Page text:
Let's Make Baby Quilts Linky Party Rules:  Link directly to your post or specific Flickr photo. Your post can be about a baby quilt that's finished, or in progress, or you can be writing about what you have planned,  as long as it's about baby quilts. You're welcome to link to baby quilt posts that aren't brand new, but please don't submit the same post or picture more than once. I'd love it if you linked back to my site, either with a text link or the Let's Make Baby Quilts! button.

You are invited to the Inlinkz link party!

Click here to enter

Wednesday, September 30, 2020

{I've Been Reading} The Nesting



The Nesting by C. J. Cooke

Lexi Ellis, a young woman with no place left to go and no one left to turn to, impulsively steals another young woman's resume and applies for a job as a nanny. She'll be living in an isolated house in Norway, taking care of a widower's two daughters while he builds a high concept house hanging from a steep cliff.  She knows that what she is doing is a bad idea, but she's immediately drawn to the two little girls who recently lost their mother. 

Overall, I enjoyed this book. Haunted houses always appeal to me and there are some chilling scenes with muddy animals prints in the house and  an apparition one of the girls describes as "the sad lady." It includes an intriguing mix of environmentalism and folklore, along with the fact that Lexi is trying to determine whether what she sees is supernatural or a hallucination brought on by her mental illness. She's a likable character who took the job out of desperation and is doing her best to be a good nanny to the children. I did have a hard time accepting the author's description of  the young children and the rigid academic schedule they're supposed  to be keeping, to the point that I had  to stop and look up whether 9 month olds can drink almond milk. (It's not recommended.)

Disclosure -- The publisher provided me with an advance review copy. This post contains affiliate links. 

Thursday, September 24, 2020

{I've Been Reading} You Are Invited


One by One by Ruth Ware 

Eight employees of a hot new tech start up gather for a retreat in a luxurious ski chalet. There's tension in the group even before they become stranded on the mountainside and an avalanche partially buries the building -- then members of the team begin to die. This book was chilling, partially from the suspenseful plot and partially from the vivid descriptions of the snow and ice. I don't understand the appeal of Snoop, the app that they all work for, but I really enjoyed the mystery and the way the author conveyed information about the company through the housekeeper. I learned about the company and its employees along with her, instead of in huge chunks of backstory. The ending had me racing through to the end, anxious to know what would happen to the remaining characters. I haven't read many of Ruth Ware's books but I'll definitely be tracking them down as soon as I get the chance.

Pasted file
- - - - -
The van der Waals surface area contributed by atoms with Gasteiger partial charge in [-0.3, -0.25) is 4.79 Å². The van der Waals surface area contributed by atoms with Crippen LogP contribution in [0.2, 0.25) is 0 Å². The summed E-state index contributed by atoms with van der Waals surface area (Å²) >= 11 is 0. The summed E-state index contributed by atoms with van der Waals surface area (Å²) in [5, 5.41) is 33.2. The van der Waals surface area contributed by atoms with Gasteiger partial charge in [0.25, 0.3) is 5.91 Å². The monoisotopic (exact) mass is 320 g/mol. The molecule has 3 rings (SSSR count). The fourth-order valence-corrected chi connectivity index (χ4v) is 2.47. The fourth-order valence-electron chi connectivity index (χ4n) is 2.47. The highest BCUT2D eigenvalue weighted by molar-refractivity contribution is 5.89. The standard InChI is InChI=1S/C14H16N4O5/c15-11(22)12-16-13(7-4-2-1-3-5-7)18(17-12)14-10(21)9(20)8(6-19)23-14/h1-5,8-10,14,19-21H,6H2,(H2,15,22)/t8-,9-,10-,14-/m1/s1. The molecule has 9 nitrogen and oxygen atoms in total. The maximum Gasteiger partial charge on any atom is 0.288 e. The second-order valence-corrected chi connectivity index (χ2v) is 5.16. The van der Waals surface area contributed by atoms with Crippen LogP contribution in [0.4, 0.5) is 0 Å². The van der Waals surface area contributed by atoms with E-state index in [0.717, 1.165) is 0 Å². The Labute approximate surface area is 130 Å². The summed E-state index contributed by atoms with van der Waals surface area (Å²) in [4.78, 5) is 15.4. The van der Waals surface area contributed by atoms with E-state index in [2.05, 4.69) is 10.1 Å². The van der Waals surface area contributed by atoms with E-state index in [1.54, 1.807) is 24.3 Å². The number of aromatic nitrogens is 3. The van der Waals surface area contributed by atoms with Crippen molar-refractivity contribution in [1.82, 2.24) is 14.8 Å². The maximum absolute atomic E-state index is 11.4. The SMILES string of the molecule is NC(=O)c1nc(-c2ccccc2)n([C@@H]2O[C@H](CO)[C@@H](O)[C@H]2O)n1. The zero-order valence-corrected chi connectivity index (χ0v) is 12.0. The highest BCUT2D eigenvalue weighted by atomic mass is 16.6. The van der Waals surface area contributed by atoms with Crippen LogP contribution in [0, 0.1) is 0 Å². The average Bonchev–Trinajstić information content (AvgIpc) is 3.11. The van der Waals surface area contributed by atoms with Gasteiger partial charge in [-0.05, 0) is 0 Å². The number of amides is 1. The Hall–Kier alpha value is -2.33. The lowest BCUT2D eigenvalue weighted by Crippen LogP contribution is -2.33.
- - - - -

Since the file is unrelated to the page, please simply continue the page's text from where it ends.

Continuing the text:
You Are Invited by Sarah A. Denzil 

Five influencers have been chosen to travel to a Transylvanian monastery to participate in The Event, a highly publicized month long livestream. Before she even arrives at the building, Cath's driver tries to warn her away from the place. Terrible events have happened there in the past and as soon as the streaming starts, unsettling things begin to happen. Cath's medication goes missing. Viewers report seeing shadowy figures on the streams. One anonymous follower offers a million dollars to whichever participant is willing to murder one of his or her companions. 

I had high hopes for this one, but the plot is slow, mildly entertaining, and definitely not scary.


The Corpse Who Knew Too Much by Debra Sennefelder 

The latest food blogger mystery has Hope teaching a blogging class and exploring the world of podcasts, especially the true crime podcast created by one of her childhood friends. After building an audience, Devon has returned to her hometown to cover the unsolved disappearance of her own mother. Not long after she asks Hope for help, Devin is found murdered, all of her carefully compiled notes missing. I enjoy this series, which focuses almost as much on Hope's daily life as a food blogger as it does on the mystery in each book. 

Disclosure -- The publishers provided me with advance review copies. This post contains affiliate links.